To my understanding, as the data size did not exceed 2TB, the
files should all be stored on the first disk, so theoretically I shouldn't have
lost any data.
This may not necessarily be true. The filesystem is merely a set of data
structures that describe a single, logical pool of blocks that in your case
spanned two physical devices. Although most filesystems tend to fill up those
blocks in order from lowest to highest, they can in theory allocate any free
block for data storage. Different filesystems use different metrics in their
decision-making process of which blocks to allocate, but depending on the age of
the filesystem and the options used to format it, the data could be fragmented
across both disks with some pieces winding up on the other drive that has
failed. This applies regardless of whether you're using hardware or software
If the drive was mostly used for data storage with lots of files that did not
change very frequently, then there is a good chance that they could all be
intact on the first drive. But if the JBOD was used as scatch space or an OS
boot drive with lots of small random writes happening a lot of the time, there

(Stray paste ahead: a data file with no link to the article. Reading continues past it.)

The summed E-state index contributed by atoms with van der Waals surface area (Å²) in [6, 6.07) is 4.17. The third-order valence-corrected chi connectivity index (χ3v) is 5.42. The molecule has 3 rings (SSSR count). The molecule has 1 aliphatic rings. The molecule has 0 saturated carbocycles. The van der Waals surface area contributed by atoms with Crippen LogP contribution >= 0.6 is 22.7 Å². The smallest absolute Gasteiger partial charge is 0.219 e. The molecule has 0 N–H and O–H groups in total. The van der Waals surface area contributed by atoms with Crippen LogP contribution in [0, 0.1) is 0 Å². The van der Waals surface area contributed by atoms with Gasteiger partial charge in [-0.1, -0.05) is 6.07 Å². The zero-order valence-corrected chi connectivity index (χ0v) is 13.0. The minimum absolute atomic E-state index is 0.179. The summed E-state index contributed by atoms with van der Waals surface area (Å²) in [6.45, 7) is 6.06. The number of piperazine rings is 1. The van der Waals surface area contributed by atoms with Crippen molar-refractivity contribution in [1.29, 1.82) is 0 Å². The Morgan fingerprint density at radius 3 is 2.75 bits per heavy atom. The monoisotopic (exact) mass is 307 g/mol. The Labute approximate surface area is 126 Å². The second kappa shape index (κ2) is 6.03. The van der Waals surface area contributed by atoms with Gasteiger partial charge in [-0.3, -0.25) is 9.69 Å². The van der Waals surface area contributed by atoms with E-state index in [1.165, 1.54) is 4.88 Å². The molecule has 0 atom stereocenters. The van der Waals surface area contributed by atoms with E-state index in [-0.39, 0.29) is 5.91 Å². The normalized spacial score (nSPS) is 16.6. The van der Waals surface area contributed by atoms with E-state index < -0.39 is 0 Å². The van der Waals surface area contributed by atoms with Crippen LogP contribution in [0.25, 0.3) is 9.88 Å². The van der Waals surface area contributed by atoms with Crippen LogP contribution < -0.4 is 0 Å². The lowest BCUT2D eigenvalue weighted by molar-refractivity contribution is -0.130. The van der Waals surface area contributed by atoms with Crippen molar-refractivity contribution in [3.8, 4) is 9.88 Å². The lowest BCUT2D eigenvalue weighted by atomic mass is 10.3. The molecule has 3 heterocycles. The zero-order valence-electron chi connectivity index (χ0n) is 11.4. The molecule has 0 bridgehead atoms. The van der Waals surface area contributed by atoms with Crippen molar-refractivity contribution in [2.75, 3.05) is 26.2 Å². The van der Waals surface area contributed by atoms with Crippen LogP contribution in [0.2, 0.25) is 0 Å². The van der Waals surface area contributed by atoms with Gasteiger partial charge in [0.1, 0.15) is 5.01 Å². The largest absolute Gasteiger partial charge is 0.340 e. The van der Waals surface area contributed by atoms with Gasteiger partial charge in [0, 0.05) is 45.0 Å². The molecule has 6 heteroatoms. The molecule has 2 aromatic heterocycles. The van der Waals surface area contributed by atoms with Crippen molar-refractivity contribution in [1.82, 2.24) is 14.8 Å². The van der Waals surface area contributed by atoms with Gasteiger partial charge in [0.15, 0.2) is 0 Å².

is a higher likelihood that some of that data you wish to recover is now lost.
I tried mounting the first HDD alone but no option combination of mount had
That is to be expected. The filesystem headers (if mount can even locate them)
describe a layout that is radically different than what a single disk would
show. Also, half of the filesystem descriptors, inodes, or whatever (depending
on the filesystem) are on that failed disk, so those two things add up to a
whole lot of bad/missing/corrupt filesystem metadata that mount can't handle.
Your only hope here is to use data recovery software. This will be difficult
because most data recovery software tries to focus on repairing the filesystem
itself, but as discussed, yours is likely destroyed beyond
- This is the danger of running JBOD. Keep them backed up.